The areas of Costa Rica through which we traveled on the way to Monteverde are much less developed than the town of Heredia and are made up of large, rolling hills covered in dense rainforest trees. The communities of people living there appear to rely on farming as their main source of income. Largely, the rainforest encroaches right up to the edges of the houses making up these communities. But rather than trying to transform the surrounding landscape to suit their needs, the people in these communities prefer to work with what nature has given them. Examples of this preference include building houses into the sides of hills, using dense patches of trees as fences for pastures, and using rivers and streams as primary sources of water. Since these people rely on farming and agriculture as their primary source of food and money, families will set up small farm stands on the sides of roads close to their communities to sell the harvests. These shops have lots of bright, ripe fruit hanging in the glassless windows, advertising their sale. I also noticed an interesting detail about the houses; even though their access to indoor plumbing and civil services is severely limited, a large majority of the houses have power lines running into them and satellite dishes on the roofs. I think this is a good representation of what the people living in these areas value most; they want to interfere with nature as little as possible, but at the same time also want to receive commodities like electricity and cable to entertain themselves.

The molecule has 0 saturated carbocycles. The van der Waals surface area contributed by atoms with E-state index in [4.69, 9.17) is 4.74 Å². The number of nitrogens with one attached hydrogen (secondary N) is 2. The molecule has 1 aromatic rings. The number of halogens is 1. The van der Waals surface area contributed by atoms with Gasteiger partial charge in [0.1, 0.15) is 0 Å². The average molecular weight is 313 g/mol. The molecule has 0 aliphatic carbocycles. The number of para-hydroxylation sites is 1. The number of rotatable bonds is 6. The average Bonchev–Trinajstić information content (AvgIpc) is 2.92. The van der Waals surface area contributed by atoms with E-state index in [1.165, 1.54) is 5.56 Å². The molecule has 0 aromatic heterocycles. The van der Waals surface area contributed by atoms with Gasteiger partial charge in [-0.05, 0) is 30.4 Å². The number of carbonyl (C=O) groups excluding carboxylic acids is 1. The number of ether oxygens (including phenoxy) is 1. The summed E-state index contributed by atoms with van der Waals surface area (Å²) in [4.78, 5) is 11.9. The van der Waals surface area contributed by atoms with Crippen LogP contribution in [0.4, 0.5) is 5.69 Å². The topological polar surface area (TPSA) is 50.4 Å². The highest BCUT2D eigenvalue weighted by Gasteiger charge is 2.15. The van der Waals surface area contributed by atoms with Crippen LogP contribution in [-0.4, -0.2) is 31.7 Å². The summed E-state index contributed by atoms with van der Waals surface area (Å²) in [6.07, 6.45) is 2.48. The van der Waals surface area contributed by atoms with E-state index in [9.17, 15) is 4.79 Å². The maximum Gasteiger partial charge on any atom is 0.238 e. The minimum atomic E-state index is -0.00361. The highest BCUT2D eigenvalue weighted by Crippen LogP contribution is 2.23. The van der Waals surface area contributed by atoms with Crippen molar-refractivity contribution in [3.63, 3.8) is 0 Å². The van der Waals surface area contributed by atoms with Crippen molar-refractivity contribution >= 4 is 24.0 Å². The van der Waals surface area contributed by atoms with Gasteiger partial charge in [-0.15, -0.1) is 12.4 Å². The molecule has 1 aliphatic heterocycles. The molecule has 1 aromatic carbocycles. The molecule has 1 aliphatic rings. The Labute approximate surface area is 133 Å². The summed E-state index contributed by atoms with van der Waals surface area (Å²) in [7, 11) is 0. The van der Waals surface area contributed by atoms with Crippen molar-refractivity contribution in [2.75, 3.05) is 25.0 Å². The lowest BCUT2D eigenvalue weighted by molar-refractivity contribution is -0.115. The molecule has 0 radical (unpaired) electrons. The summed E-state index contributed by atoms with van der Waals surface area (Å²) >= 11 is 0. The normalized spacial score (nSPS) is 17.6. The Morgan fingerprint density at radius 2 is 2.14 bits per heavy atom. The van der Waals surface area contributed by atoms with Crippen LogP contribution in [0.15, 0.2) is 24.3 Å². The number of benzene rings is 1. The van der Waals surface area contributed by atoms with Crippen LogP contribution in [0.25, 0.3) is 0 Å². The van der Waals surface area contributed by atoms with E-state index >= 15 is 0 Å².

My initial impression of Costa Rica has changed significantly since my arrival. At first, I found the country to be very urbanized and bustling with activity. I see now, however, that many areas of the country are not like this, and are in fact very rural and spread out. People living in these areas are not able to access government programs and services, such as police and fire departments, as easily as people living in well-established towns. The houses that are present are often ramshackle in nature, with only a select few having one or more vehicles. I did not expect so much of the Costa Rica to be as heavily forested as it is. While I knew that rainforests made up a significant portion of land in the country, I understand now that these areas are much larger and more disconnected from the large cities and towns than I initially thought.